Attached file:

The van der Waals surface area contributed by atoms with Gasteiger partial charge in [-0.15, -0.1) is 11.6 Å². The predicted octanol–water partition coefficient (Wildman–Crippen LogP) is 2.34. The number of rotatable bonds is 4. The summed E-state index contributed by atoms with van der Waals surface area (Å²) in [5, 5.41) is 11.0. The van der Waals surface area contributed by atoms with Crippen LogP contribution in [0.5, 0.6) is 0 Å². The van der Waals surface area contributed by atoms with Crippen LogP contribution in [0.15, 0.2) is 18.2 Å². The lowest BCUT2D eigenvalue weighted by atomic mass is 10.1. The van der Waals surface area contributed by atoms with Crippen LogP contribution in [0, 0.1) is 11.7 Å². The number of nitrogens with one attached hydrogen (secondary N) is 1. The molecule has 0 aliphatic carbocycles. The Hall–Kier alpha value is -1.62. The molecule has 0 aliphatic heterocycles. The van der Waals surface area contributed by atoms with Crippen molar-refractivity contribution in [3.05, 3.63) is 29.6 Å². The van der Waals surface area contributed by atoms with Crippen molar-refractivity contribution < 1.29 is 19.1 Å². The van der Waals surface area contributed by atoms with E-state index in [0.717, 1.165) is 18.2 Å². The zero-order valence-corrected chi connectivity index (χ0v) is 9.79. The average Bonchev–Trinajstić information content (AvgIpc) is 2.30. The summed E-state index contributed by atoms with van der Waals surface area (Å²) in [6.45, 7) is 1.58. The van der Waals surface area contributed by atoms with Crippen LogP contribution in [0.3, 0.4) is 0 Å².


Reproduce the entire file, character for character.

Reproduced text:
The van der Waals surface area contributed by atoms with Gasteiger partial charge in [-0.15, -0.1) is 11.6 Å². The predicted octanol–water partition coefficient (Wildman–Crippen LogP) is 2.34. The number of rotatable bonds is 4. The summed E-state index contributed by atoms with van der Waals surface area (Å²) in [5, 5.41) is 11.0. The van der Waals surface area contributed by atoms with Crippen LogP contribution in [0.5, 0.6) is 0 Å². The van der Waals surface area contributed by atoms with Crippen LogP contribution in [0.15, 0.2) is 18.2 Å². The lowest BCUT2D eigenvalue weighted by atomic mass is 10.1. The van der Waals surface area contributed by atoms with Crippen LogP contribution in [0, 0.1) is 11.7 Å². The number of nitrogens with one attached hydrogen (secondary N) is 1. The molecule has 0 aliphatic carbocycles. The Hall–Kier alpha value is -1.62. The molecule has 0 aliphatic heterocycles. The van der Waals surface area contributed by atoms with Crippen molar-refractivity contribution in [3.05, 3.63) is 29.6 Å². The van der Waals surface area contributed by atoms with Crippen molar-refractivity contribution < 1.29 is 19.1 Å². The van der Waals surface area contributed by atoms with E-state index in [0.717, 1.165) is 18.2 Å². The zero-order valence-corrected chi connectivity index (χ0v) is 9.79. The average Bonchev–Trinajstić information content (AvgIpc) is 2.30. The summed E-state index contributed by atoms with van der Waals surface area (Å²) in [6.45, 7) is 1.58. The van der Waals surface area contributed by atoms with Crippen LogP contribution in [0.3, 0.4) is 0 Å².